Darwinism, an Exponent of the Theory of Natural Selection, with Some of Its Applications

Darwinism, an Exponent of the Theory of Natural Selection, with Some of Its Applications

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Darwinism, an Exponent of the Theory of Natural Selection, with Some of Its Applications

Darwinism, an Exponent of the Theory of Natural Selection, with Some of Its Applications

Read FREE!

Excerpt

The present work treats the problem of the Origin of Species on the same general lines as were adopted by Darwin ; but from the standpoint reached after nearly thirty years of discussion, with an abundance of new facts and the advocacy of many new or old theories.

While not attempting to deal, even in outline, with the vast subject of evolution in general, an endeavour has been made to give such an account of the theory of Natural Selection as may enable any intelligent reader to obtain a clear conception of Darwin’s work, and to understand something of the power and range of his great principle.

Darwin wrote for a generation which had not accepted evolution, and which poured contempt on those who upheld the derivation of species from species by any natural law of descent. He did his work so well that “descent with mre in the organic world; and the rising generation of naturalists can hardly realise the novelty of this idea, or that their fathers considered it a scientific heresy to be condemned rather than seriously discussed.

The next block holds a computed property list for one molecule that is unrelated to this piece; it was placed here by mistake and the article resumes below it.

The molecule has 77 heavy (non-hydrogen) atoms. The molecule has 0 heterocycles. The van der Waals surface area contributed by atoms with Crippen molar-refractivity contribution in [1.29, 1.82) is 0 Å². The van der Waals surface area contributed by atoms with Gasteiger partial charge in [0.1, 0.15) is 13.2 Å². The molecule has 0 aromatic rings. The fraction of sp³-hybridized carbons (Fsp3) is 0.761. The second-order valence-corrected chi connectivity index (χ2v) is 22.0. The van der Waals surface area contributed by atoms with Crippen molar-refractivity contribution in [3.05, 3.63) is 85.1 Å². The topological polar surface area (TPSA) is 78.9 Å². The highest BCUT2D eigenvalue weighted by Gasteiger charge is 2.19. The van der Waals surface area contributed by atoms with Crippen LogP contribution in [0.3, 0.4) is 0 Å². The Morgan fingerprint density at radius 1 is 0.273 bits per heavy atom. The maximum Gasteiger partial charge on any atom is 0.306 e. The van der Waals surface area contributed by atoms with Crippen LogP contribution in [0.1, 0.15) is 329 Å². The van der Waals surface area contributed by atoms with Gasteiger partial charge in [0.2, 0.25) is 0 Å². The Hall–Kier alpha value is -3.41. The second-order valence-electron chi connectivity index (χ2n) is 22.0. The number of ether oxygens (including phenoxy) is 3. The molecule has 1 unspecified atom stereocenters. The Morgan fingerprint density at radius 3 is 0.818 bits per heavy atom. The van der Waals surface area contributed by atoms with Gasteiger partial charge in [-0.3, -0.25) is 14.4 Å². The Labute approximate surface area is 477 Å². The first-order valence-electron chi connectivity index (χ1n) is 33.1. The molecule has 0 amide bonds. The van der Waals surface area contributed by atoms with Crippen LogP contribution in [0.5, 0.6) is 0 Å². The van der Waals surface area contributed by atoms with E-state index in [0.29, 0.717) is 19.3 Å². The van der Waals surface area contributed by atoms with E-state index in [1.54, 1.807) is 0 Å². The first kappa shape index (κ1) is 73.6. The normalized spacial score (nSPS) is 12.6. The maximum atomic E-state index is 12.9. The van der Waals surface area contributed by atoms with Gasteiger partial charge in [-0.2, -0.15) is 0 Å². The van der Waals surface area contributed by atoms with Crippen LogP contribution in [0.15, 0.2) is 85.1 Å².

The objections now made to Darwin’s theory apply, solely, to the particular means by which the change of species has been brought about, not to the fact of that change. the objectors seek to minimise the agency of natural selection and to subordinate it to laws of variation, of use and disuse, of intelligence, and of heredity. These views and objections . . .

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